- Oct 28, 2007Jym Dyer <jym@...> wrote:
> =v= The "shouldn't count" argument is routinely advanced toRegarding biofuels, some may find this blog post of mine relevant:
> support the use of biofuels to run cars. The notion is that all
> we need to do is swap a fuel source and society can continue to
> run the same fleet of cars the same distances they're run now.
> Nobody bothers to tally up all the "shouldn't count" variables,
> so they delude themselves that they're doing something that's
> better for the environment.
Setting aside environmental and health and social concerns, I look
just at how much biofuel we could reasonably produce given current
technology, and ignoring all energy inputs; ie I take the most wildly
optimistic view of it.
I assume that we put the entire world on minimum rations of grain, and
consume no grainfed meat, or fruit or vegetables, and maintain current
high levels of food production, putting it all into biofuels: we ought
to be able to produce 118lt of ethanol per person; putting half our
vegetable and plant oils to biofuel gives us another 30lt, so that we
get almost a barrel of biofuel each.
Current average fuel consumption for transport, world: 3.2 barrels of
Efficient "green" countries (eg Denmark): 4-10bbl
Developing countries (eg China): 2-4bbl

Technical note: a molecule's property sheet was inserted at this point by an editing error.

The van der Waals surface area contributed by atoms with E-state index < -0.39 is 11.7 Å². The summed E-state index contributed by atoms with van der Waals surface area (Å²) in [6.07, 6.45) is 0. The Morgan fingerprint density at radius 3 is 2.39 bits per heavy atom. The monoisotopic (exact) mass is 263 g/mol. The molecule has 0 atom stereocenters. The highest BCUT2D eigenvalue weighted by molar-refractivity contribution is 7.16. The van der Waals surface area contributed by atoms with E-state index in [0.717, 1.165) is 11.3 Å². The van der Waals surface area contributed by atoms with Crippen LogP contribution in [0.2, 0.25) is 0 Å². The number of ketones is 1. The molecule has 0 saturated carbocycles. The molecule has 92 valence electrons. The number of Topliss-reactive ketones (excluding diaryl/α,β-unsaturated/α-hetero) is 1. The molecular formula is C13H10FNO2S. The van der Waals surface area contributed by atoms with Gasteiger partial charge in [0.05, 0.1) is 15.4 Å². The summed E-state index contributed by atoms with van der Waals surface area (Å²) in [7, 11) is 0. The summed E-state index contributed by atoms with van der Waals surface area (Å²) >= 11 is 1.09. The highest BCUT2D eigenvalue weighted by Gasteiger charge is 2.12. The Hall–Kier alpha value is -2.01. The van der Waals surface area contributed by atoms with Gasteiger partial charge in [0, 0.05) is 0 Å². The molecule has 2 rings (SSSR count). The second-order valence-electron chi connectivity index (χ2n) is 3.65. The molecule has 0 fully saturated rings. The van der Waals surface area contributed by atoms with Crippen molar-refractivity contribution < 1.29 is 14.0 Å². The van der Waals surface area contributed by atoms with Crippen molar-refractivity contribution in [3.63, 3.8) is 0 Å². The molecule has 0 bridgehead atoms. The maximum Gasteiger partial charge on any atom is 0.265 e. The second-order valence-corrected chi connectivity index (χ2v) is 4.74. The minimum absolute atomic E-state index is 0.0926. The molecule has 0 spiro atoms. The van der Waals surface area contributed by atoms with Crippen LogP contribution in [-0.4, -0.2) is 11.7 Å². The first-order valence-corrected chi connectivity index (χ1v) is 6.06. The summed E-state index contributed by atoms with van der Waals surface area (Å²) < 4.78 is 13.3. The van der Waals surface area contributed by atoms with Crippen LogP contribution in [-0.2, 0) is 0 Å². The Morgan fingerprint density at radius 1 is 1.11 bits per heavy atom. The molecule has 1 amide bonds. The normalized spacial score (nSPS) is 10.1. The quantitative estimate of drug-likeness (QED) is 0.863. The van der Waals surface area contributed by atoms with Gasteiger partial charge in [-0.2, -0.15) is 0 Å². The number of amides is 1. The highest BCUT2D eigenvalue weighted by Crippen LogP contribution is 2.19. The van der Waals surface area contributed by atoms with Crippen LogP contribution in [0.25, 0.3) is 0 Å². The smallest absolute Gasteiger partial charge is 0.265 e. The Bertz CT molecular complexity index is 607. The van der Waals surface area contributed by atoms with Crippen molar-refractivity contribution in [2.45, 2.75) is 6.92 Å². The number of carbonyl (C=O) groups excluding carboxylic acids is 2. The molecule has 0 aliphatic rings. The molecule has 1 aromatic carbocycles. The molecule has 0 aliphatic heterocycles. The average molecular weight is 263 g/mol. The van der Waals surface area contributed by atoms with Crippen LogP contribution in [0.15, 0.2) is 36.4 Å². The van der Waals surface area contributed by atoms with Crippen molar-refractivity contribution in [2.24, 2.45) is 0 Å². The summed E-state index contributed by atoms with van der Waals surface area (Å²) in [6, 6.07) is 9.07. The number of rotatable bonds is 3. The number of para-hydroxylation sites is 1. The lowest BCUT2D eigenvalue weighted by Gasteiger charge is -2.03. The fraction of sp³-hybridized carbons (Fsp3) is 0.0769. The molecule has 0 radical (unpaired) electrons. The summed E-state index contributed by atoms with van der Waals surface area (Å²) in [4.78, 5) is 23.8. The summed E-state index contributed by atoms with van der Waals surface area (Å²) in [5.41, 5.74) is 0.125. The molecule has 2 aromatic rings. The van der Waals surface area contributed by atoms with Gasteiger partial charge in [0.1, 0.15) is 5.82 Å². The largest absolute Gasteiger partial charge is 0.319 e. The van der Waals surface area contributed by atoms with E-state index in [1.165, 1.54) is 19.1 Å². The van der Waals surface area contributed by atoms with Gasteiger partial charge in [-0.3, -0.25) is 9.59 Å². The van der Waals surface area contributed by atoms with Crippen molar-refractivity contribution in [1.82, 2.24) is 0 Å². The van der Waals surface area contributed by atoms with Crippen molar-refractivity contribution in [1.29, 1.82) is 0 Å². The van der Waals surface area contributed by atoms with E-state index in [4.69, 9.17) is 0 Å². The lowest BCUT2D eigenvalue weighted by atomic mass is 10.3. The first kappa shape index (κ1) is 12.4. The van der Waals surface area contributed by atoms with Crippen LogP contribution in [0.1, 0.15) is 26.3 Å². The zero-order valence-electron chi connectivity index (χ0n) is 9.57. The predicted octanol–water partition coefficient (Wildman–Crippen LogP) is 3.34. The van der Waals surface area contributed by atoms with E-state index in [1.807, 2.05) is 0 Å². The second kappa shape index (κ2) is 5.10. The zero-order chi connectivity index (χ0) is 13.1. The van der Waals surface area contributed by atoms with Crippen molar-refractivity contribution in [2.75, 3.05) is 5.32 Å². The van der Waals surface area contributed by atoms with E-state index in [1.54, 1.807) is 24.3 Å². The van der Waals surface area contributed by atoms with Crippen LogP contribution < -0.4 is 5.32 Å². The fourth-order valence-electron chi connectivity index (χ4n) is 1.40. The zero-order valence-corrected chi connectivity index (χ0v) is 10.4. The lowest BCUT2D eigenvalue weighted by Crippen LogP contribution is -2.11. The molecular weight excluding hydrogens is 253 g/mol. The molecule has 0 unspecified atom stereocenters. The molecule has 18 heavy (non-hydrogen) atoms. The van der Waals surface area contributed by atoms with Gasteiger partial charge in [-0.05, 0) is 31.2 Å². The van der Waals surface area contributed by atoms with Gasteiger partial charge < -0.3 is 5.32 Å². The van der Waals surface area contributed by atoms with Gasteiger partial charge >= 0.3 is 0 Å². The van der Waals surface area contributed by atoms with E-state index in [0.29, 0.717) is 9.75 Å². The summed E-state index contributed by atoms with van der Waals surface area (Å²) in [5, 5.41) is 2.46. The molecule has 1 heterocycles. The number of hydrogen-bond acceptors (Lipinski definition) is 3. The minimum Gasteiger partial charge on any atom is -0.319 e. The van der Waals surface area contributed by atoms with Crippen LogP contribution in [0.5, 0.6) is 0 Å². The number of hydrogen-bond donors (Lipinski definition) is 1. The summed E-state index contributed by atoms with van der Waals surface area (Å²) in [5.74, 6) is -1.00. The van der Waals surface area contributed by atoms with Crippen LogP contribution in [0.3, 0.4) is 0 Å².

Impoverished countries (eg Ghana): 0-2bbl
Available biofuels: 1bbl
The country most famous for producing ethanol, Brazil, in 2004 made
3,989 million gallons, or 94Mbbl of ethanol, for a population of 188
million - or 0.5bbl per person - and _still_ used another 4bbl of oil
per person - or 3bbl for transoprt. This tells us something about how
easy it is for a country to rely only on ethanol - even when it's the
world's single largest producer of the stuff, in a tropical country
where they can grow the efficient feedstock sugar cane, and have low
If the biofuels were used only for mass transit and freight, then I
think that single barrel of biofuel per person annually, in
combination with electric-powered stuff, might be enough. But it'll
never be enough for us all to be zooming around in our own cars.
Alternately, the masses could have no transport at all aside from
their feet, while the elites could still have biofuel-powered cars.
Obviously I prefer the mass transit option... :)
The biofuel picture looks less rosy when you consider energy inputs
(eg, the farm tractor requires fuel, as do the distillery plants and
fuel trucks) and the fact that the world is _not_ going to go onto a
minimum-grain vegetarian diet just so that people can keep zooming
around in convertibles, or that soil degradation and climate change is
likely to make our crop yields drop significantly, etc. But the point
is that even with the most unrealistically optimistic assessment, the
biofuels _won't be enough_ for us to all be driving cars.
I mean, it's 21,000 million barrels of oil annually just to have 1,000
million people driving or being passengers in cars. And biofuels are
supposed to let all 6,600 million people drive? I don't think so.
Biofuels today are the process by which poor people go hungry so that
rich people can keep driving.
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